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The impact of COVID-19 on elderly people living alone

The COVID-19 pandemic has impacted people of all ages in a multitude of ways. This includes elderly individuals living alone, who, due to age and health-related factors have been required to stay indoors for the most part of over a year. Taking this cautionary step may have mitigated the risk of elderly people contracting the virus, but it has taken a heavy toll on physical, mental and social wellbeing levels.

Loss of Mobility & Increased Pain

Enforced inactivity caused by staying indoors for most – if not all – of the day for an extended period of time has had a significant impact on elderly people's physical health. Whilst some have been able to take part in light exercise, such as strolling around the garden or walking up and downstairs, many elderly people have not had access to such choices.

In a research study carried out by Age UK in August 2020, respondents identified reduced mobility, muscle weakness, joint pain, weight gain and increased risk of falls as primary areas of concern. Not only has this visible deterioration impacted elderly people, but also their loved ones, who have been unable to do much from a distance; this is especially so in terms of elderly relatives living alone without anyone nearby to check in on them in person.

Feelings of isolation and boredom – particularly among those living alone without any face-to-face contact – have become commonplace.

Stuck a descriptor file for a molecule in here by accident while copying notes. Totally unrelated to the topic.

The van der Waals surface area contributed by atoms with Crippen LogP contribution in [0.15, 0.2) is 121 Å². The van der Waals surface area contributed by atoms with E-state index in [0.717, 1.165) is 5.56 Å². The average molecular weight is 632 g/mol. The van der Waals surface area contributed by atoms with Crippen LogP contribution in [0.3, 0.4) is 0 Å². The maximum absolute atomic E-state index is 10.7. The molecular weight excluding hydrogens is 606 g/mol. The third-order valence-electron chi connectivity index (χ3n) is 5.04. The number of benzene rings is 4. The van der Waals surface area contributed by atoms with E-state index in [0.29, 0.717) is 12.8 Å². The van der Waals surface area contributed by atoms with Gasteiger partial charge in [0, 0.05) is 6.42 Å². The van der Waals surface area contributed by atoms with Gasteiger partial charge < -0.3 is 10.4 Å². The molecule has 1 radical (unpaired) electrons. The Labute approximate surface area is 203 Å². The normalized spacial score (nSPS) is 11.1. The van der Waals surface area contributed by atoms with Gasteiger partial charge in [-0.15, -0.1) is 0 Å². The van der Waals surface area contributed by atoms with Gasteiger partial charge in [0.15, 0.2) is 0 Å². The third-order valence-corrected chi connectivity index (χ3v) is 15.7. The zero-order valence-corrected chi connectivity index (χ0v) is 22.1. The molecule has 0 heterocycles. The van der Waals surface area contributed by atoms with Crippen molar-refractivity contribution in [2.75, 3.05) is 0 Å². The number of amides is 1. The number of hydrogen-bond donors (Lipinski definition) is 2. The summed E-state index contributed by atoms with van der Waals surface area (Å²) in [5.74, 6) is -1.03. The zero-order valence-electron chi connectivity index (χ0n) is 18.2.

Isolation & Boredom

Whilst elderly people have accredited passing time throughout the pandemic to keeping in touch with loved ones, gardening, reading and exercise, feelings of isolation and boredom – particularly among those living alone without any face-to-face contact – have become commonplace.

Before the COVID-19 outbreak, many older people made the most of opportunities to socialise through clubs, communal activities and volunteering (Age UK). However, the closure of these services to minimise virus transmission has contributed to 1 in 3 elderly people feeling less motivated, with activities around the home and garden no longer generating as much enjoyment.

Furthermore, the need for social distancing has led to an exponential rise in virtual means of communication, from Zoom to FaceTime. Whilst ONS survey respondents have identified keeping in touch with friends and family remotely as a coping mechanism, this has not been possible for elderly people lacking the finances and/or technological know-how.

Feelings of worry & anxiety

The COVID-19 pandemic has caused great uncertainty for people across all age groups, with some clear-cut trends when it comes to elderly people.

According to the ONS, 70% of older respondents affected by the pandemic mention having worries about the future. As well as this encompassing day-to-day plans, such as seeing friends and family, it also includes them not being able to attend weddings, funerals and other key life events later down the line.

Additionally, stress and worry about the future are likely to have been exacerbated by the perception that time is running out, especially for those with chronic health conditions and terminal illnesses. With the pandemic appearing to stay for a while longer, relatives are increasingly looking for innovative ways to alleviate feelings of worry and anxiety among elderly loved ones.
Click here to discover how AVERio’s range of tailored, easy-to-use products facilitate virtual contact between relatives and elderly people living alone today.
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